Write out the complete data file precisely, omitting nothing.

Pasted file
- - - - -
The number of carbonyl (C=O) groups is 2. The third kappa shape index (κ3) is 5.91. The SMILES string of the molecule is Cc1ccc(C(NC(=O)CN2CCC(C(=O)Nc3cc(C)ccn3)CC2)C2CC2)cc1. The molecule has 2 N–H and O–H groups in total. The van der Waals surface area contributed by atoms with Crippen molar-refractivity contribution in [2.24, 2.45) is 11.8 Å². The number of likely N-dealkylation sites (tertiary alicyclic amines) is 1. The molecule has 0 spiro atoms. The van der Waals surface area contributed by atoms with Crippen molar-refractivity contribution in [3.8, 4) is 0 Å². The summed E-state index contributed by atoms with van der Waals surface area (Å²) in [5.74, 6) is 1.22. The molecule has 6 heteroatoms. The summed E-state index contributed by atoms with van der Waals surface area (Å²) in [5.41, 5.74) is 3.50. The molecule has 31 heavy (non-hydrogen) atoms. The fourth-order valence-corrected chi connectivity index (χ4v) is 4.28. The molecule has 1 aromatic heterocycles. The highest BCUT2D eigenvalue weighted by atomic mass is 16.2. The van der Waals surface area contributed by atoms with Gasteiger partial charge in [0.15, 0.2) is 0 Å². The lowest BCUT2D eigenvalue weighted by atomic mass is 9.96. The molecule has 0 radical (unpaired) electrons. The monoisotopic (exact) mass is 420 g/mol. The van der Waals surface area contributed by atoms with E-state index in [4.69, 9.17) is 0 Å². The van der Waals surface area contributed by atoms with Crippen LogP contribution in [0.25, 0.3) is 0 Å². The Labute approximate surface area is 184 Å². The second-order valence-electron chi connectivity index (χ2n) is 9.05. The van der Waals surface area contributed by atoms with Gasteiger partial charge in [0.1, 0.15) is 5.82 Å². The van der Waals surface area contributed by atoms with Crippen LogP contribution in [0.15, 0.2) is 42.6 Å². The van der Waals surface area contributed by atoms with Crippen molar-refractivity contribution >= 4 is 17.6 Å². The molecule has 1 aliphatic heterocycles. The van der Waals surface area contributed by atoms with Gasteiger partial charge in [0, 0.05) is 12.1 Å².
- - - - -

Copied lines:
The number of carbonyl (C=O) groups is 2. The third kappa shape index (κ3) is 5.91. The SMILES string of the molecule is Cc1ccc(C(NC(=O)CN2CCC(C(=O)Nc3cc(C)ccn3)CC2)C2CC2)cc1. The molecule has 2 N–H and O–H groups in total. The van der Waals surface area contributed by atoms with Crippen molar-refractivity contribution in [2.24, 2.45) is 11.8 Å². The number of likely N-dealkylation sites (tertiary alicyclic amines) is 1. The molecule has 0 spiro atoms. The van der Waals surface area contributed by atoms with Crippen molar-refractivity contribution in [3.8, 4) is 0 Å². The summed E-state index contributed by atoms with van der Waals surface area (Å²) in [5.74, 6) is 1.22. The molecule has 6 heteroatoms. The summed E-state index contributed by atoms with van der Waals surface area (Å²) in [5.41, 5.74) is 3.50. The molecule has 31 heavy (non-hydrogen) atoms. The fourth-order valence-corrected chi connectivity index (χ4v) is 4.28. The molecule has 1 aromatic heterocycles. The highest BCUT2D eigenvalue weighted by atomic mass is 16.2. The van der Waals surface area contributed by atoms with Gasteiger partial charge in [0.15, 0.2) is 0 Å². The lowest BCUT2D eigenvalue weighted by atomic mass is 9.96. The molecule has 0 radical (unpaired) electrons. The monoisotopic (exact) mass is 420 g/mol. The van der Waals surface area contributed by atoms with E-state index in [4.69, 9.17) is 0 Å². The van der Waals surface area contributed by atoms with Crippen LogP contribution in [0.25, 0.3) is 0 Å². The Labute approximate surface area is 184 Å². The second-order valence-electron chi connectivity index (χ2n) is 9.05. The van der Waals surface area contributed by atoms with Gasteiger partial charge in [0.1, 0.15) is 5.82 Å². The van der Waals surface area contributed by atoms with Crippen LogP contribution in [0.15, 0.2) is 42.6 Å². The van der Waals surface area contributed by atoms with Crippen molar-refractivity contribution >= 4 is 17.6 Å². The molecule has 1 aliphatic heterocycles. The van der Waals surface area contributed by atoms with Gasteiger partial charge in [0, 0.05) is 12.1 Å².